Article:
- 1 turkey 12-24 lbs fresh or a frozen turkey, completely thawed
- 1 Turkey Oven Bag Reynolds
- 1/4-1/2 cup butter melted
- garlic salt about 1 tablespoon
- 1-2 tablespoons poultry seasoning
- salt and pepper
- 2-3 tablespoons Olive oil
- cotton string for tying up turkey
- heavy pan for roasting
- meat thermometer
- fresh cranberries, grapes, pomegranate, lemon, lime, fresh herbs
Set rack on second to bottom rack in oven. Remove any racks above. Preheat oven to 350 degrees.
Remove the turkey bag from the box and add 1 tablespoons of flour to the bag. Shake the bag so it is coated lightly with flour and set the bag in the roasting pan.
Set the turkey in a clean sink. Remove the turkey from wrapping. Reach inside and remove any parts in the cavity. Usually there will be a neck and a bag with other parts (heart, liver, etc).
Make sure to remove these from the inside of your turkey before cooking. Repeat. Make sure to remove before cooking turkey!
Keep the neck to make gravy, see instructions below*.
Pat the turkey dry (inside and out) with paper towels, and discard afterward. If you are stuffing the turkey with dressing, now is the time to stuff the turkey. Loosely pack the stuffing into the turkey and secure the ends of the turkey with a skewer. Place the turkey on a jelly roll pan. Using string, tie up the turkey legs and the wings so they are close to the turkey body. If there is a band of skin close to the legs, you may also tuck the legs into the skin. Tying or tucking is necessary so the wings and legs will not dry out while cooking. Sprinkle with a generous amount of garlic salt or powder, poultry seasoning, salt and pepper.
Pull the bag open, so it is easy to place the turkey in the bag. Leave the bag in the roasting pan. Place the turkey inside of the bag. Drizzle the melted butter and a couple of tablespoons of olive oil over the top of the turkey, try to cover most of the surface of the turkey. This will help the turkey to have a beautiful golden color after roasting.
Take the loose ends of the bag and tuck under the turkey. Tie up the end of the bag using the zip tie enclosed in the package. or you may use some of the string to secure the end of the bag.
Tuck under all loose ends. Cut about 5-6 1 inch slits in the top of the bag for steam to release.
Insert a meat thermometer into the thickest part of the turkey thigh, through the bag, so the thermometer is on the outside of the bag. If you place the thermometer on the inside of the bag, it will be difficult to read.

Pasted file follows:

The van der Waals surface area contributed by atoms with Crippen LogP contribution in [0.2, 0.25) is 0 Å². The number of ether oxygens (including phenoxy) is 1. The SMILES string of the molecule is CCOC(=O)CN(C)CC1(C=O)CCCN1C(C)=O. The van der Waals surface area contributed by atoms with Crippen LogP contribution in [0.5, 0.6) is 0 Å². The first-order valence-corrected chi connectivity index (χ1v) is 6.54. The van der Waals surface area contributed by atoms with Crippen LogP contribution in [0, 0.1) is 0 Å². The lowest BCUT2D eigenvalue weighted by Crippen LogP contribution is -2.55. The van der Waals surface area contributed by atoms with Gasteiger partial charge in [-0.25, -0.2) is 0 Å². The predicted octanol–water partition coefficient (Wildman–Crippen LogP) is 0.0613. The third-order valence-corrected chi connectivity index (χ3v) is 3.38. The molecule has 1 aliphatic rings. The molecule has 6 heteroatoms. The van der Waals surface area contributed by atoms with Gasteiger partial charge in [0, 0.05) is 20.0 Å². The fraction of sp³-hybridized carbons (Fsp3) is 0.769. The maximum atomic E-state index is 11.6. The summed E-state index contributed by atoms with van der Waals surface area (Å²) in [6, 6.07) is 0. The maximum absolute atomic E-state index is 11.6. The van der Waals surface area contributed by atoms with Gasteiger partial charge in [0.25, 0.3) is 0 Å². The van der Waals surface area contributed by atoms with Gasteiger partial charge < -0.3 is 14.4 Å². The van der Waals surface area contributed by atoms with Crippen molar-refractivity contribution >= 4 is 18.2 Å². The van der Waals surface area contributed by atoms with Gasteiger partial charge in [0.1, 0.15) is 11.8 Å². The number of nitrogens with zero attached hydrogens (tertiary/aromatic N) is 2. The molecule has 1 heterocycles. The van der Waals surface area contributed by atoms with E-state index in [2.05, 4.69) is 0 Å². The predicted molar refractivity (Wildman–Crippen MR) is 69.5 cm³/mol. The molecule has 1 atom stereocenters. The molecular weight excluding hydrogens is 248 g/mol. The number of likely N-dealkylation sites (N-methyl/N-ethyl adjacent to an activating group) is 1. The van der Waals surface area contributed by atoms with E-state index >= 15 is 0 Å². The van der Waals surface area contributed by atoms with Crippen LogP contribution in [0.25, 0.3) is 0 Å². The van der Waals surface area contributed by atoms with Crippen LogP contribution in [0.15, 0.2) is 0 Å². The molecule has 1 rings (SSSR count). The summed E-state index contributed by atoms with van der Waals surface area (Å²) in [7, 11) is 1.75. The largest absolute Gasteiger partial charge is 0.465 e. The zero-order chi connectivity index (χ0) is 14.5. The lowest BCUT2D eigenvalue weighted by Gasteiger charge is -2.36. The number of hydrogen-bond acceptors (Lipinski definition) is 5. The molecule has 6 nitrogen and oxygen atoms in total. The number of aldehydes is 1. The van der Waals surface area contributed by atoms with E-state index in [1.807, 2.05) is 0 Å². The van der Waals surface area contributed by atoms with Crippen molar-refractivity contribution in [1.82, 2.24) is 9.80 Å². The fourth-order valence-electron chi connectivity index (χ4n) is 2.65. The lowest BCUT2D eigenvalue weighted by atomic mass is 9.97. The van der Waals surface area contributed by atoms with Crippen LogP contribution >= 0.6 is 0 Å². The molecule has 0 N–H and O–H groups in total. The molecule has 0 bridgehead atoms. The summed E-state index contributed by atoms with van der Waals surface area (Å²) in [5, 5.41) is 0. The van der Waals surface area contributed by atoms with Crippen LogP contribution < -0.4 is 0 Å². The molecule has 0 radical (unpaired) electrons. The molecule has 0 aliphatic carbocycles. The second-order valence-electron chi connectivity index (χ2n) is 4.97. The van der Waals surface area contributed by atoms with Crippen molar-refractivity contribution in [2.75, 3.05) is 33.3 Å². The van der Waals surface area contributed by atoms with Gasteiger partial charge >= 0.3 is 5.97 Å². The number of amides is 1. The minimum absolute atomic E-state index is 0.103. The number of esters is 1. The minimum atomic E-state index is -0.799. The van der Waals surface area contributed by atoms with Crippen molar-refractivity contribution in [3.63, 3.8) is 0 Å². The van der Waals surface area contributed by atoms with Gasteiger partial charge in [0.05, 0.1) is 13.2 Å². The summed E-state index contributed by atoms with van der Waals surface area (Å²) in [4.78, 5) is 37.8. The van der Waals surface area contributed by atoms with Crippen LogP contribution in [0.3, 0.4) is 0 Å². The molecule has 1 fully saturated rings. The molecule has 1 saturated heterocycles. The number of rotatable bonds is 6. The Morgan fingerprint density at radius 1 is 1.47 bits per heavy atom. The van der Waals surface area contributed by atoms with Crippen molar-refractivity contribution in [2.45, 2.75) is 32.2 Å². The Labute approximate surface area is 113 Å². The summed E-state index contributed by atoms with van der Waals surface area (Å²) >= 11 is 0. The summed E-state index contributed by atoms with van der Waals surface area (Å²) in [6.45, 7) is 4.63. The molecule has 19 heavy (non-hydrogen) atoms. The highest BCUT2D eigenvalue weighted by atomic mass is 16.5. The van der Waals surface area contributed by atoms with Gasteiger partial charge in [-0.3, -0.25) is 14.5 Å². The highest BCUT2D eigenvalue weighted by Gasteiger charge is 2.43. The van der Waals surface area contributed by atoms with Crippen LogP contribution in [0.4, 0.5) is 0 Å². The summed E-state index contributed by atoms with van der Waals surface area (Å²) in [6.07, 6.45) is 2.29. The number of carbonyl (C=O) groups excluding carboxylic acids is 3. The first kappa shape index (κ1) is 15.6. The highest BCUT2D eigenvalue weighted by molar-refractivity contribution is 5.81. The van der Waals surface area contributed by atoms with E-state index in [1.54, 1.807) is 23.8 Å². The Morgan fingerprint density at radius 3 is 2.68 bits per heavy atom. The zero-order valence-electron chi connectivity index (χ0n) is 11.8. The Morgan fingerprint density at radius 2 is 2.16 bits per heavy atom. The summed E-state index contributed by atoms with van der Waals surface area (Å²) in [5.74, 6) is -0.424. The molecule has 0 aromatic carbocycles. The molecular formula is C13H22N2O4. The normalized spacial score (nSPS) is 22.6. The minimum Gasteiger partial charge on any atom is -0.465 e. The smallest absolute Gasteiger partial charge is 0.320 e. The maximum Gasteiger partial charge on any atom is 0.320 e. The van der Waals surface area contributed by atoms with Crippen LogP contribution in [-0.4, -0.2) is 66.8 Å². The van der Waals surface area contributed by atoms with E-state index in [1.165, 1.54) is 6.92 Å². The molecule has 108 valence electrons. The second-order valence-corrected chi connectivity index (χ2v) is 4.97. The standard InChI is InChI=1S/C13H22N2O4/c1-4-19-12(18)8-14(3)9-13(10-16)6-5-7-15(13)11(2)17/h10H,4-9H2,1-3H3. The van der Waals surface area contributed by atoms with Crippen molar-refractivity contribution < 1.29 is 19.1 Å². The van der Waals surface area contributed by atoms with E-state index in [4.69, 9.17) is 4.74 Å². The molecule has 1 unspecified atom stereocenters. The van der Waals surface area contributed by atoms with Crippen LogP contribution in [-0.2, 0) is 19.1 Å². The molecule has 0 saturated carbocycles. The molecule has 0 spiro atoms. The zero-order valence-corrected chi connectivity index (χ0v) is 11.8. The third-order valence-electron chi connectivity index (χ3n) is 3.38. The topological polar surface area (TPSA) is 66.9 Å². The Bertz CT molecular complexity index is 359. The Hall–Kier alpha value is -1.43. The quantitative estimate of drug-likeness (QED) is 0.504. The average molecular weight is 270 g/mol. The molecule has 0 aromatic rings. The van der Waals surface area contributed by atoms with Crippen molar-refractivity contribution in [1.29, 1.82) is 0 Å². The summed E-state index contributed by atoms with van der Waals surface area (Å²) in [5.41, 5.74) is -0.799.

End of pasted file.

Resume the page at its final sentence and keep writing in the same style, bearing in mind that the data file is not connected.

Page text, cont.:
Bake turkey according to package directions:
-16 lb turkey 2- 2 1/2 hours*
-20 lb turkey 2 1/2 -3 hours*
-24 lb turkey 3-3 1/2 hours*
Remove from oven when turkey is done. Note that the turkey will continue to cook after being removed from oven, usually at least 10 degrees. Since the target temperature is 180 for breast and 170 for thigh, you should remove the turkey when the temp is 170 for breast and 160 for thigh.
Let the turkey sit for at least 10 minutes, then gently peel away the bag.* Lift the turkey onto a platter for serving, garnish as desired.
Dump the juice from the bag into a bowl or saucepan and skim off the oil that rises to the top and use the remaining liquid for turkey gravy.
- Food handlers gloves. Always a good thing when preparing a turkey for cooking 🙂
-*Place the neck in 6 cups of cold water. You may add an onion, halved, carrots, celery and peppercorns. Bring to boil, then simmer gently for about 1 hour, or until meat is cooked. Remove neck and vegetables and discard . Let broth cool. Strain and use for turkey gravy.
- Studies have found that more germs are spread when washing a turkey before cooking than if the turkey is simply patted dry and placed in the oven to cook. The reason relates to contamination of surfaces, utensils etc.
- I’ve been cooking turkey in a bag for years and have found the turkey is usually done about a half hour earlier than the time listed above. I have cooked the turkey and had it show as done up to a full hour earlier than the time listed on packaging. If the thermometer says the turkey is done, trust the thermometer! If the turkey is done way earlier than you had planned, just let it sit on the counter, in the bag until ready to cut and serve.
- Make sure to separate the bag from the skin while the turkey is still hot, usually about 10 minutes after removing from oven. This will prevent the skin from sticking to the bag and tearing.
- Always, always, always use a meat thermometer. One year, I relied on the pop up insert in the turkey. It never popped up. I kept baking and baking and baking. No pop up. You can spend anywhere from $5 to $200 on a thermometer. Get one. You’ll be glad you did!
- You may use any combination of seasonings. I like garlic (powder or salt), salt, pepper and poultry seasoning. I’ve used fresh garlic, but didn’t feel like I was able to cover the turkey as well as when using garlic salt or powder. Sometimes, if I plan ahead, I crush garlic cloves and place those in the melted butter. Fresh herbs are always wonderful as well.
- You may place vegetable in the cavity of the turkey. Sometimes I cut apples, onions and celery in half and place inside of turkey before cooking. Discard after turkey is cooked.
- If you cook a turkey with stuffing in the bird, make sure to pack it loosely. Packing the dressing too tightly will not allow the dressing or stuffing to get cooked and can result in food poisoning. Allow for a little more baking time about 1/2 hour to 45 minutes for a stuffed turkey. I like to bake the stuffing separately in another dish instead of stuffing the turkey. By doing this, I can more accurately predict when the meat will be done and can prepare the stuffing ahead of time and have it ready to bake.